"Bornonico" & "Perte": Latin words?

By JDP, in 'Latin to English Translation', Feb 23, 2019.

  1. JDP New Member


    I have a question about a couple of words I encountered in the notebooks of the 17th century Danish polymath, Olaus Borrichius.

    The first one is "bornonico", which also occurs in the text as "pseudobornonico" (this would obviously just mean that it is a "false bornonico".) It sounds like either a Latin word, or maybe a Latinized word. But so far I can't find any such word in any Latin sources. In order to give an idea of the context in which this words appears, let me copy a couple of the lines where it appears:

    "Probatum: 1. Rx Mercurium solve in oleo Bornonico noto, hinc sublima, obtinebis flores partim argenteos, partim quasi aureos etc."

    "Aqua fortis spiritu pseudobornonico impraegnata solvat et foveat Lunam etc."

    As can be readily seen from the "chymical" context in which the terms appear, "bornonico" and "pseudobornonico" are obviously two substances: one is an "oil", the other one a volatile substance ("spirit") Perhaps Borrichius is using "decknamen" (i.e. cover-names) here, but even if that is the case, this word might have a Latin root. Anyone around here have any idea what could this "bornonico" word be referring to? And even if it is not an actual bona fide Latin term but a purely made up cover-name, if it has some Latin root that actually means or refers to something?

    The other word I could not find confirmation for is "perte". Let me copy the line where it appears:

    "...in talis aquae fortis libra j solve libram unam de perte commun (an saponis) etc."

    As can be seen from the context, this is another substance, and from Borrichius' own clarificatory "an saponis" remark between parentheses, it would seem like this "perte commun" is just common soap. But when I tried to further confirm this by looking for "perte" or "perte commun" in other sources, I could not find any instances. Has anyone ever encountered this word before in any Latin text? If so, did the context confirm that it is indeed referring to soap?
  2. Pacifica grammaticissima

    • Civis Illustris

    I'm not familiar with those words.

    Bornonico sounds like it could be an adjective of origin, meaning something like "of (a place called) bornsomething". I suppose it could also mean "of" a certain fruit, though... I've Googled a bit but found nothing conclusive, unfortunately. I wonder if it could have something to do with the Bourbons, with some othographical variant/corruption of b to n (Borbonicus to Bornonicus)...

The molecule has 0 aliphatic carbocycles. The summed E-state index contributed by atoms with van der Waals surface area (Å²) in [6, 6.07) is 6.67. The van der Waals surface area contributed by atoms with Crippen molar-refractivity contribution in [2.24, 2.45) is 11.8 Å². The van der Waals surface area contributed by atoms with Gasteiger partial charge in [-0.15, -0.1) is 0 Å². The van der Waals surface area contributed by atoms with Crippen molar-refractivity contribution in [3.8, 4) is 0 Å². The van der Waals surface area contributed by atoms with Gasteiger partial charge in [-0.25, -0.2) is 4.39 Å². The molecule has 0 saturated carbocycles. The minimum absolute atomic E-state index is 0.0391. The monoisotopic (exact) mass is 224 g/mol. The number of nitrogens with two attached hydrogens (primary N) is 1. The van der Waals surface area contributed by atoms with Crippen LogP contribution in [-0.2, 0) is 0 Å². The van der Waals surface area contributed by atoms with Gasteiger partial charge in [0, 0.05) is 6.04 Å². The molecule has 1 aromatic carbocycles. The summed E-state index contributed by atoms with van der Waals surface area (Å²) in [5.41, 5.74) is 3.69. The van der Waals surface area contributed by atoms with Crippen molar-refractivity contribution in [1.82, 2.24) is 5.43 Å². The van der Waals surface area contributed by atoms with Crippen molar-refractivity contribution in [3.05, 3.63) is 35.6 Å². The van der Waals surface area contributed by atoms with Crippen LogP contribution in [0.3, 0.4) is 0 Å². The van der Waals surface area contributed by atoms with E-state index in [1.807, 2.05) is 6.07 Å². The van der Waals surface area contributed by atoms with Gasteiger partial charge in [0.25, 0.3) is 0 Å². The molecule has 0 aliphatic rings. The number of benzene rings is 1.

It loooks like perte commun may be French. I suspected this because commun isn't a Latin word; in Latin it would have have been communi. The missing i could have been an error, of course, but still the French possibility seemed worth keeping in mind. I found this version of your text, which confirmed it isn't Latin: perte commun is italicized as is often done with foreign words, and a few words later you find la perte, also italicized, and using the French definite article la. I'm not 100% sure it's French, though. I suppose it could be some other similar language. Since la is the feminine definite article and a feminine Latin participle is also used to refer to the perte, one would expect the feminine form of the adjective commun to be used earlier, commune. Commun is the masculine form, nowadays at least. I suppose the spelling might have been different back then. I've no idea what perte is. There is a common French word perte, but it means "loss", nothing to do with soap or any substance whatsoever or anything that would make sense here as far as I know, so this must be a different perte, unless it's a specific technical usage of the same.
    Last edited by Pacifica, Feb 24, 2019
  3. JDP New Member

    I also entertained such theories, but I could not make much sense about what could the Bourbons have to do with two substances. Another thing which crossed my mind was "Borneum" (Borneo), perhaps referring to a substance with origins there.

    The possibility of being a French word did occur to me, but, as your own comments imply, I hit a dead-end fast, as all I could find regarding "perte" in French seems to have nothing whatsoever to do with soap. Borrichius is very clear that the word refers to soap, but I could not find any connection of this term of possible French origin to soap anywhere else except in his notebooks.
  4. Pacifica grammaticissima

    • Civis Illustris
    What are those recipes for?
  5. Mafalda Civis Illustris

    • Civis Illustris
    Could it be something to do with borax?
  6. JDP New Member

    Very unlikely.

    Gold-making... my favorite topic. Apparently also Borrichius'. More than half of the content of his personal notebooks is in fact devoted to the subject of "chymical" processes for making silver & gold. Wherever he went he would contact others also engaged in the same topic and exchanged information with them.

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